MONTGOMERY, Ala. (CNS) — Same-sex couples began marrying Feb. 9 in Alabama after the U.S. Supreme Court refused a request from the state’s attorney general to prevent such marriages from taking place until the high court rules later this year on the constitutionality of state bans on same-sex marriage.
The court’s action cleared the way for Alabama to become the 37th state to allow same-sex couples to marry.
U.S. District Court Judge Callie “Ginny” Granade in Jan. 23 and Jan. 26 rulings said that Alabama’s 1998 law and its 2006 constitutional amendment banning same-sex marriage were both unconstitutional but she put her decision on hold until Feb. 9 to let the state prepare for the change.
Alabama Attorney General Luther Strange, who requested that the hold be extended, said in a statement that the Supreme Court’s decision not to block same-sex marriages will likely to lead to more confusion.
“No court decision can change the truth” about marriage, Mobile Archbishop Thomas J. Rodi said in a Jan. 26 statement released by archdiocese. “The truth is marriage is between a man and a woman. People can choose to love and live with whomever they wish but that does not make it a marriage.”
In Michigan, Gov. Rick Snyder announced in early February that his state would extend spousal benefits to about 300 same-sex couples who married last year, on March 22, when the state’s same-sex marriage ban was temporarily lifted. On March 23 an appeals court suspended the decision and blocked additional marriages.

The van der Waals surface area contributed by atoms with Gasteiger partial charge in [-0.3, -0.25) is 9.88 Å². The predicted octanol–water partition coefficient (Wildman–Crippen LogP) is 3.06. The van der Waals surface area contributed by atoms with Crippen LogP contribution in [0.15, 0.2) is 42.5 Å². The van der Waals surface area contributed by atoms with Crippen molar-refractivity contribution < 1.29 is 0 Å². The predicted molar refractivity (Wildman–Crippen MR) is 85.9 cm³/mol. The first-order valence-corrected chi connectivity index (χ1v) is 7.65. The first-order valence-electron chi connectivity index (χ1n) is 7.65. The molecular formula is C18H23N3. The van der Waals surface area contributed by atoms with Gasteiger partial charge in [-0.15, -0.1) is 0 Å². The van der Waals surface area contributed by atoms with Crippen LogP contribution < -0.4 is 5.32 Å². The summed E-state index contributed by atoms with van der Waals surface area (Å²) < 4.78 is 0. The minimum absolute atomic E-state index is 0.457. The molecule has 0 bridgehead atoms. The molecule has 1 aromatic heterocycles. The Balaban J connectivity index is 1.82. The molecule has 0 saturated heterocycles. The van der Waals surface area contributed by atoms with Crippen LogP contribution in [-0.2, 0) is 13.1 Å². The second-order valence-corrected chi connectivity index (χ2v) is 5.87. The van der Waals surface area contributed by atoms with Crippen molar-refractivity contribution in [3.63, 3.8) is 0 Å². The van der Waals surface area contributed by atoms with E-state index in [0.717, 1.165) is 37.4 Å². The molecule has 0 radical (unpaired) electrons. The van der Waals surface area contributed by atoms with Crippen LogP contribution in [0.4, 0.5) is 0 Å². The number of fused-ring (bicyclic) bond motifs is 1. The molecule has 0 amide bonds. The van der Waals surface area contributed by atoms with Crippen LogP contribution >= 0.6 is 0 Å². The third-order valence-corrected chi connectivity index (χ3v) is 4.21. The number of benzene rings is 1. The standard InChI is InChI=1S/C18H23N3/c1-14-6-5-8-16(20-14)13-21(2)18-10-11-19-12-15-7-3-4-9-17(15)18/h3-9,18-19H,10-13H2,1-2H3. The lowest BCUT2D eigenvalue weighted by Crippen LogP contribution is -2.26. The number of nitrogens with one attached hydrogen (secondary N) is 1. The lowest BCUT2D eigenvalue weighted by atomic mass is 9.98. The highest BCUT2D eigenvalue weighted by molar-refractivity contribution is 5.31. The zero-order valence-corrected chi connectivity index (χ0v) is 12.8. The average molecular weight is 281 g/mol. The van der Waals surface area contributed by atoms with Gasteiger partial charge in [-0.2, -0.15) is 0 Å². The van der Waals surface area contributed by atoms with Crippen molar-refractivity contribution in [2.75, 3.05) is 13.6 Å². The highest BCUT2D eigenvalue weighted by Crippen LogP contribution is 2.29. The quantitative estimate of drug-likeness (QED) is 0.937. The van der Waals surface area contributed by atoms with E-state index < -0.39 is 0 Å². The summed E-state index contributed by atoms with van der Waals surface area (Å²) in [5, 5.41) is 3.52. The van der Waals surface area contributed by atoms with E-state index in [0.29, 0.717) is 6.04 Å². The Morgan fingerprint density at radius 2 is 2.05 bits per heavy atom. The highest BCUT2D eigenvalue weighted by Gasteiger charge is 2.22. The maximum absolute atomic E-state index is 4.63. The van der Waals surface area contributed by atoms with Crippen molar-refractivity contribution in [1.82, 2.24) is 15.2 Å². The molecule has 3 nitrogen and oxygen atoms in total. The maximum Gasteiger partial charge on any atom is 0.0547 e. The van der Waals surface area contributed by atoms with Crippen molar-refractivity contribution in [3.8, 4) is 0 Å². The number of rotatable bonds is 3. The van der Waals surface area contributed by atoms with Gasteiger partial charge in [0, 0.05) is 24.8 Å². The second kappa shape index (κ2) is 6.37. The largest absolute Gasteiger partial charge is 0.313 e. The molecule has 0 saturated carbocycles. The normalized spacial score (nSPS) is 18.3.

On Jan. 16, the U.S. Supreme Court agreed to hear four cases over the constitutionality of same-sex marriage, tackling the questions of whether the 14th Amendment requires states to allow such marriages and whether it requires them to recognize same-sex marriages licensed in other states. It accepted petitions from Tennessee, Michigan, Kentucky and Ohio, consolidating them into one hearing. Oral arguments will probably take place in late April.
The Catholic Church upholds marriage as a union between one man and one woman and teaches that any sexual activity outside of marriage is sinful. The church also teaches that homosexual attraction itself is not sinful and that homosexual people “must be accepted with respect, compassion and sensitivity.”
After Granade handed down her rulings, Archbishop Rodi in his statement expressed hope that the United States would “respect religious liberty” and not force people of faith to act against their beliefs on the issue of same-sex marriage.
Legalization of such marriages has “profound consequences in many other laws and could affect church ministries,” he said. “Believers must be prepared to continue to call our nation to respect religious liberty.”
In Michigan, when a federal judge struck down that state’s same-sex marriage ban, approved by voters in 2004, the Michigan Catholic Conference said the judge’s March 21 decision to temporarily lift the ban “strikes at the very essence of family, community and human nature.”
“This decision advances a misunderstanding of marriage and mistakenly proposes that marriage is an emotional arrangement that can simply be redefined to accommodate the dictates of culture and the wants of adults,” said a statement from the conference, which is the public policy arm of the state’s Catholic bishops.
As the case moves forward through the courts, “it is necessary to state clearly that persons with same-sex attraction should not be judged, but rather accepted with respect, compassion and sensitivity,” it added.